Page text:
Friday, 22 July 2011
South Sudan sells first oil
South Sudan, which declared independence from Khartoum on 9th July, sold 1 million barrels to Chinese buyer Chinaoil, a Petrochina subsidiary, on Monday 18th July. Reuters estimates the shipment to be worth US$110 million.
Director General for Energy in South Sudan, Arkangelo Okwang, said they would ship a further 600,000 barrels on 23rd July.
Okwang said he expected the north to bill the South for the use of its facilities, but that nothing had yet been decided.
Sudan fought a decades-long civil war, which ended with the signing of the Comprehensive Peace Agreement (CPA) in 2005. The CPA outlined a revenue-sharing agreement for oil, in which Sudan and the autonomous South Sudan each received 50 per cent.
Three-quarters of Sudan's 500,000 barrel-a-day output comes from the South, and is crucial to both countries economy. While much of the oil lies in South Sudan, the new nation lacks the infrastructure to exploit its reserves, and so the oil has to be moved to market through the north.
While South Sudan's President Salva Kiir said in June, 2010 that it would be possible for oil revenues to continue to be shared, he has taken an increasingly hard line in recent months.
On Wednesday 20th June, Kiir threatened to stop using the pipelines in Sudan if Khartoum insisted on sharing oil revenues as opposed to receiving transit fees.
“I am saying that we will rent the North's oil pipelines and we will give them money for our oil to be transported, and we will of course pay and there is no problem," Kiir said at a speech to a military base in South Sudan.
"However, this offer is unaccepted by the North. We have agreed on one thing that the oil issue should not be disrupted. They [Sudan] need oil. But we fought for 21 years without oil and we can still go for 3 years until we build our own oil infrastructure,” Kiir added.
Lead negotiator for South Sudan on oil issues, Pagan Amum, was reported in the Sudan Tribune as saying that the north had asked for “unfair and unreasonable” conditions of passage.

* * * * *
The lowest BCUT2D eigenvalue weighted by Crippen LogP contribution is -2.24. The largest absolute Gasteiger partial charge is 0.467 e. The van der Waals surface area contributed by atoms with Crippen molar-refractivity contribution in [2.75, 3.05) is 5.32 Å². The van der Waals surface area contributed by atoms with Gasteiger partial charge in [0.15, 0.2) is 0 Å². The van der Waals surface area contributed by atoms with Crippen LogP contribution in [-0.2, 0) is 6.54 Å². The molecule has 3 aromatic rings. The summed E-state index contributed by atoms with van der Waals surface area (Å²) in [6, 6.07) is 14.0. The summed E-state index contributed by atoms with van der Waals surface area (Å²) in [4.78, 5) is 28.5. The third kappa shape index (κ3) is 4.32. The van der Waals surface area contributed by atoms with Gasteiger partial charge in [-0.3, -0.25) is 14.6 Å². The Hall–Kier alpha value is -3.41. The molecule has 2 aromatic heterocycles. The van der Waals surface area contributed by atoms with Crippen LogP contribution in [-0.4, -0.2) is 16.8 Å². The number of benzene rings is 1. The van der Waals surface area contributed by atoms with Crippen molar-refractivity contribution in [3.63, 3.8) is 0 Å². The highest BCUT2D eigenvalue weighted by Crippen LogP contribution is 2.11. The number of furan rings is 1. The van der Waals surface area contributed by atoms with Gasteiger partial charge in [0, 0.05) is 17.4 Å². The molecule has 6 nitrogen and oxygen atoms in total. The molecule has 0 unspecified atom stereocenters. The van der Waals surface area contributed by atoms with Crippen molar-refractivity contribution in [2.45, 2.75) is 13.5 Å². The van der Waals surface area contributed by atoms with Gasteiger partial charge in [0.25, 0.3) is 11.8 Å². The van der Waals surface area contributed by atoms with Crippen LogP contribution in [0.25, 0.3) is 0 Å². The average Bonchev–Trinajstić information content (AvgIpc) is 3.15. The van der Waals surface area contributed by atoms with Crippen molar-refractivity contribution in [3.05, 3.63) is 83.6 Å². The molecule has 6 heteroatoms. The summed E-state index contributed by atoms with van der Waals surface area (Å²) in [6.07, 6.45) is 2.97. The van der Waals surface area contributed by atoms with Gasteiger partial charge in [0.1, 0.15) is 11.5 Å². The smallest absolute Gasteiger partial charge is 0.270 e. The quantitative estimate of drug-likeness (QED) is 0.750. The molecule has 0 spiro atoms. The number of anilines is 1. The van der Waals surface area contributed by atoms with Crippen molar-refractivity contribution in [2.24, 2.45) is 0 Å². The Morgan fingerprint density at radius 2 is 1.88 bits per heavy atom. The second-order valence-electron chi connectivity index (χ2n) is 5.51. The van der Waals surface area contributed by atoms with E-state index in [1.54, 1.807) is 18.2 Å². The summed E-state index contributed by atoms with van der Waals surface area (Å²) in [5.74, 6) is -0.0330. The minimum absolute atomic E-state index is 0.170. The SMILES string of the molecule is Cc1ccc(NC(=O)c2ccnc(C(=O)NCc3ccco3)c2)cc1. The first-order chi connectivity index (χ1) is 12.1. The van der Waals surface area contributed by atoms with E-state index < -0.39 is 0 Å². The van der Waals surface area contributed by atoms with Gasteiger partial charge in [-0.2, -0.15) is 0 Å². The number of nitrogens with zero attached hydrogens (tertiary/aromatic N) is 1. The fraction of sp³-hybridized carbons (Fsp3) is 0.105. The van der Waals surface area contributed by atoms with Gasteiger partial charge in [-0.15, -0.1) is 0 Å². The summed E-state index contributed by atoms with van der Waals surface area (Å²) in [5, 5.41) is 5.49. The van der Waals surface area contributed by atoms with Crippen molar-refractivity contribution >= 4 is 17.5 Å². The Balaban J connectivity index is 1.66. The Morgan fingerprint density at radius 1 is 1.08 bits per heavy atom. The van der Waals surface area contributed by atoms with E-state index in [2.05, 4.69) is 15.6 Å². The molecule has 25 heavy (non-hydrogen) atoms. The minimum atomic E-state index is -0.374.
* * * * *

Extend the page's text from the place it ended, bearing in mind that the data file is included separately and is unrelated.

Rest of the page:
“They came with crazy ideas saying they are going to impose several transit fees – a usage fee, something called a normal transit fee, then something called a special fee – maybe $15 per barrel, even more – then maybe other charges, and they wanted revenue-sharing to continue,” Amum said.
Amum said the south was instead prepared to offer $3bn in “assistance” to the north and offered transit fees in line with international norms, citing 41 cents per barrel charged by the Chad-Cameroon pipeline, which is a similar-length.
Khartoum is keen to salvage as much from the south's oil supplies as possible, and Sudan's Finance Minister Ali Mahmood Hassanein said on 19th July that Khartoum was in the process of crafting laws which would set the fees they would expect the South to pay.
He said the fees would contain three levels based on the fact that oil passes through Sudan which requires the imposition of sovereign fees.
Khartoum has threatened to cut shipments of oil from the south along its piplines if the south refuses to pay transit fees or continuing sharing oil revenues. Likewise, Juba has said it will build its own oil infrastructure, moving the oil south, if Khartoum doesn't agree on transit fees.
A delegation from the South is expected to travel to the north to carry out talks soon.
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© 2011 Menas Associates